RENEWABLE ENERGY:

French nuclear giant buys Calif. solar startup

The French energy company Areva SA is buying Ausra Inc., a California solar-power startup backed by high-profile venture capitalists.

Perhaps best known for its nuclear power plants, Paris-based Areva has branched out in recent years into designing and building wind farms and biomass power plants. The Ausra acquisition, which is slated to close in the next few months, would form the backbone of Areva's new solar electricity business.

The companies did not disclose financial terms of the deal.

Mountain View, Calif.-based Ausra makes and sells concentrated solar power systems that use curved mirrors to focus sunlight onto water-filled tubes to produce steam for electric utilities and industrial customers. Areva plans to build -- but not necessarily own and operate -- power plants using the solar-thermal technology.

"Our plan, in line with our broader renewable energy strategy, is to build concentrated solar power plants," explained Areva spokesman Jarret Adams.

Ausra Chairman and CEO Robert Fishman would lead Areva's solar business unit from Silicon Valley.

"Combining Areva's financial and commercial strengths, and its energy expertise, with Ausra's proven technology and experienced management team will help position Areva for even greater success in the renewable and carbon-free energy industry," Fishman noted in a written statement.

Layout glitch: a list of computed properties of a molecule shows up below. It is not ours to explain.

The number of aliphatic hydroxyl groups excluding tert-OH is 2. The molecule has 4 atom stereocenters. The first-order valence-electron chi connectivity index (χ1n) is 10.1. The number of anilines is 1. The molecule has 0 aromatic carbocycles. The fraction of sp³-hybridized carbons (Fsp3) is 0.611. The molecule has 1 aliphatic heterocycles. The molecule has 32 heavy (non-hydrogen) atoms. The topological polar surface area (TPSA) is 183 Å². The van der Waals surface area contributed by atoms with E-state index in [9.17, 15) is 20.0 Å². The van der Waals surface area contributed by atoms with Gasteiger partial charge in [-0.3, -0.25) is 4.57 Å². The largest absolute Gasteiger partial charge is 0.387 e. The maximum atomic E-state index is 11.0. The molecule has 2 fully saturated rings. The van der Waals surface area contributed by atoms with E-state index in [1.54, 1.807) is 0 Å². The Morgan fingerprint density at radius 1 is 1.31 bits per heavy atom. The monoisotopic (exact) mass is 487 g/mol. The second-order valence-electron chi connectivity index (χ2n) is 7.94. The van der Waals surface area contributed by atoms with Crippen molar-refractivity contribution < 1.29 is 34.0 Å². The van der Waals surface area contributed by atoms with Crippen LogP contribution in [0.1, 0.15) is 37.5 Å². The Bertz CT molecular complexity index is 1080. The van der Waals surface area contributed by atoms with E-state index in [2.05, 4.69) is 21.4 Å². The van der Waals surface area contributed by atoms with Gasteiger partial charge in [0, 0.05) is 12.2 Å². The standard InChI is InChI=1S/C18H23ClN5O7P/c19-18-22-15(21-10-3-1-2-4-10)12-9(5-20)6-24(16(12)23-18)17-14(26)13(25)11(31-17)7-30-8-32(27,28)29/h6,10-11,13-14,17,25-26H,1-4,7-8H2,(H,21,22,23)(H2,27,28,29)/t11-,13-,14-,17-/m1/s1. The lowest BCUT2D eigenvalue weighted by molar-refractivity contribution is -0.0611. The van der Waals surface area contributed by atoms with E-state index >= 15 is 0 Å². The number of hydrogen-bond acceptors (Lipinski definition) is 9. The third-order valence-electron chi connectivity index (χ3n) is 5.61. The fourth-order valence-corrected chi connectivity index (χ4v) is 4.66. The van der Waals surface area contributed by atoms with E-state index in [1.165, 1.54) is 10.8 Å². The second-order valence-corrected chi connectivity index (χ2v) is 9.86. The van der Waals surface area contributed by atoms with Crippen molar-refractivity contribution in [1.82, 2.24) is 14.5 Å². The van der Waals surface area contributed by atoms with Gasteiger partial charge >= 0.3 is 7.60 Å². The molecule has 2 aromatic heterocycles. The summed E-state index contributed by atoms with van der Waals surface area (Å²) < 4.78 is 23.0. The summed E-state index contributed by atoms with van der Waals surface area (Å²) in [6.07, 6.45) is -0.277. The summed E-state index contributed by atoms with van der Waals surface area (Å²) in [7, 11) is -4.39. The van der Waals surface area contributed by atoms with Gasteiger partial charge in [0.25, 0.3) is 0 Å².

Adams said Areva plans to press forward with a handful of solar-thermal projects Ausra has under development. He declined to provide additional details, but pointed to several Ausra projects already in the field.

In Australia's New South Wales province, Ausra built a solar-thermal array that generates steam for a coal-fired power plant. Ausra, which was founded in 2006 with backing from venture capitalists Vinod Khosla and Kleiner Perkins Caufield & Byers, deployed the same solar-thermal technology at a research plant in Bakersfield, Calif.

Areva is also looking to gain a foothold in the U.S. wind and biomass power sectors.

The company, which is majority-owned by the French government, recently completed its first offshore wind farm, along Germany's northern coast. Officials hope to build similar wind farms with Areva-built turbines in the United States, Adams said.

Areva recently announced plans to build its first U.S. biomass power plants -- two of them in Florida, the third in Washington state. The power plants would use wood chips as feedstock.

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